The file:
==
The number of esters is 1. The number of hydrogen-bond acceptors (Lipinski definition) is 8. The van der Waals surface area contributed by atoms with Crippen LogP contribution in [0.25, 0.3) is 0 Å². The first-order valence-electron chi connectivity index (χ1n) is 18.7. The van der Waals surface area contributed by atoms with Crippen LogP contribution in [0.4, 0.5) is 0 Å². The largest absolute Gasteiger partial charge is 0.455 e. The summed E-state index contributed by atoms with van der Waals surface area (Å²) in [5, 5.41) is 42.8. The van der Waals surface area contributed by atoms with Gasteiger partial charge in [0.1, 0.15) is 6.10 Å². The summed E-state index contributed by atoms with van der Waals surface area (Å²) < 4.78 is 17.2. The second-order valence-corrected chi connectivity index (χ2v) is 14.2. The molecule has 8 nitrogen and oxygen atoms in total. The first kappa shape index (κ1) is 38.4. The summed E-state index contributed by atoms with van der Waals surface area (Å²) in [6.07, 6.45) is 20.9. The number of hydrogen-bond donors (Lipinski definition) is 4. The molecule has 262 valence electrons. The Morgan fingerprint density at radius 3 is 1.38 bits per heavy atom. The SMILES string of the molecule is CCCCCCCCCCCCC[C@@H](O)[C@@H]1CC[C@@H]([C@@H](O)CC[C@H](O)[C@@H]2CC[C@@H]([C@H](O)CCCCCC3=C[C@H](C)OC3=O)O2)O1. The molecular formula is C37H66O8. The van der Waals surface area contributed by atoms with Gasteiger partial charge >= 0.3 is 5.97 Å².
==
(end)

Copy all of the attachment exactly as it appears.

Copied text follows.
The number of esters is 1. The number of hydrogen-bond acceptors (Lipinski definition) is 8. The van der Waals surface area contributed by atoms with Crippen LogP contribution in [0.25, 0.3) is 0 Å². The first-order valence-electron chi connectivity index (χ1n) is 18.7. The van der Waals surface area contributed by atoms with Crippen LogP contribution in [0.4, 0.5) is 0 Å². The largest absolute Gasteiger partial charge is 0.455 e. The summed E-state index contributed by atoms with van der Waals surface area (Å²) in [5, 5.41) is 42.8. The van der Waals surface area contributed by atoms with Gasteiger partial charge in [0.1, 0.15) is 6.10 Å². The summed E-state index contributed by atoms with van der Waals surface area (Å²) < 4.78 is 17.2. The second-order valence-corrected chi connectivity index (χ2v) is 14.2. The molecule has 8 nitrogen and oxygen atoms in total. The first kappa shape index (κ1) is 38.4. The summed E-state index contributed by atoms with van der Waals surface area (Å²) in [6.07, 6.45) is 20.9. The number of hydrogen-bond donors (Lipinski definition) is 4. The molecule has 262 valence electrons. The Morgan fingerprint density at radius 3 is 1.38 bits per heavy atom. The SMILES string of the molecule is CCCCCCCCCCCCC[C@@H](O)[C@@H]1CC[C@@H]([C@@H](O)CC[C@H](O)[C@@H]2CC[C@@H]([C@H](O)CCCCCC3=C[C@H](C)OC3=O)O2)O1. The molecular formula is C37H66O8. The van der Waals surface area contributed by atoms with Gasteiger partial charge >= 0.3 is 5.97 Å².